Skip to main content

As The Beatles grew in popularity, John Lennon began to make more money than he ever could have dreamed of. Despite this, he’d always had a sense that he would be financially successful. Though he was always short on money when he was a student, he fully expected to be a millionaire one day. He explained that he wanted this so badly that he would have done whatever it took to achieve it.

A black and white picture of John Lennon wearing a hat and glasses and holding The Red Mole magazine.
John Lennon | Rowland Scherman/Getty Images

John Lennon’s girlfriend said he was always short on money

Though he had grand dreams of wealth, Lennon always had to borrow money from his friends.

“John never had any money,” his girlfriend Thelma Pickles said, per the book The Beatles: The Authorized Biography by Hunter Davies. “He was a real bum, borrowing from everybody all the time, getting people to buy him chips or drinks, or cadging ciggies. He must still owe people pounds. But he has a sort of magnetic personality and could always get money out of people.”

His Aunt Mimi gave him half a crown a day, which wasn’t enough to sit at the bar and drink for hours like he wanted.

“She wouldn’t let him go anywhere and only gave him half a crown a day to spend,” Pickles explained. “She was overstrict. We spent hours drinking, or just standing around in the Crack [a pub next to College]. But John couldn’t do much drinking on half a crown, could he?”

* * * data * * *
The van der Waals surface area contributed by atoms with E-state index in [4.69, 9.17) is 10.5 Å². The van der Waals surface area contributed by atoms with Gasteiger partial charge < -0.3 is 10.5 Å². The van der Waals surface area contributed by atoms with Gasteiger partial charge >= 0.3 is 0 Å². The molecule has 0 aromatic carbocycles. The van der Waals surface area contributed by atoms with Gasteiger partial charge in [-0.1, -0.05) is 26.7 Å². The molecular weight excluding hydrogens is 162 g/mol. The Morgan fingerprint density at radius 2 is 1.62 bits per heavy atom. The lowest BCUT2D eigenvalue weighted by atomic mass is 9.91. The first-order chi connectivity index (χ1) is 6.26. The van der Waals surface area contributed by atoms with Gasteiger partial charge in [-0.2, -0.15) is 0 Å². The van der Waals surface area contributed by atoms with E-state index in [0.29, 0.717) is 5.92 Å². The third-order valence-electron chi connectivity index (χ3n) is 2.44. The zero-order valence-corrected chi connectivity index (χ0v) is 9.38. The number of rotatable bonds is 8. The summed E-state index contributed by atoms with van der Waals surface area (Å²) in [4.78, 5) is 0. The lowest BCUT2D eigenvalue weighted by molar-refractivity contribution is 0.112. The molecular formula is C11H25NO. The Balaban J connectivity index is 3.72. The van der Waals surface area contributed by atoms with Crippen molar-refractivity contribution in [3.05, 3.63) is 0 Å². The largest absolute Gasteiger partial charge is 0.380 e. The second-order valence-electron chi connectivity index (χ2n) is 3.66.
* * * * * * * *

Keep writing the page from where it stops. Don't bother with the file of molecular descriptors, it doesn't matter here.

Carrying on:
John Lennon said he would have done whatever it took to make money

Lennon was in art school, and he didn’t put much effort into his studies, staunch in his belief that he’d make it no matter what.

“I always felt I’d make it, though,” he said. “There were some moments of doubt, but I knew something would eventually happen. When Mimi used to throw things away I’d written or drawn, I used to say, ‘You’ll regret that when I’m famous,’ and mean it. I didn’t really know what I wanted to be, apart from ending up an eccentric millionaire. I fancied marrying a millionairess, and doing it that way.”

If he couldn’t find a millionaire to marry, he said he’d turn to illegal means to make money. He’d even made a halfhearted plan to rob a store.

“I had to be a millionaire,” he said. “If I couldn’t do it without being crooked, then I’d have to be crooked. I was quite prepared to do that — nobody obviously was going to give me money for my paintings. But I was too much of a coward to be a crook. I’d never have made it. I did plan to knock off a shop with another bloke, do it properly for a change, not just shoplifting. We used to look at shops at night, but we never got round to doing it.”

Paul McCartney called him out for portraying himself as working-class

Lennon’s predictions for his future were accurate. Through The Beatles and then his solo career, he amassed a staggering amount of wealth. Despite this, he portrayed himself as a working-class man of the people. His bandmate, Paul McCartney, called him out for this.

“John was no more deep than I am,” McCartney told The Washington Post in 1984. “You look at John’s upbringing and my upbringing, mine made me into a very different kind of person. Mine was a warm, comfortable childhood, not a rich upbringing. His was richer than mine. Nobody knows that. John made himself out to be the big working class hero, but he was the least working class in the group. John had an auntie who gave him a hundred pounds one birthday; that’s still something I wouldn’t give my kids.”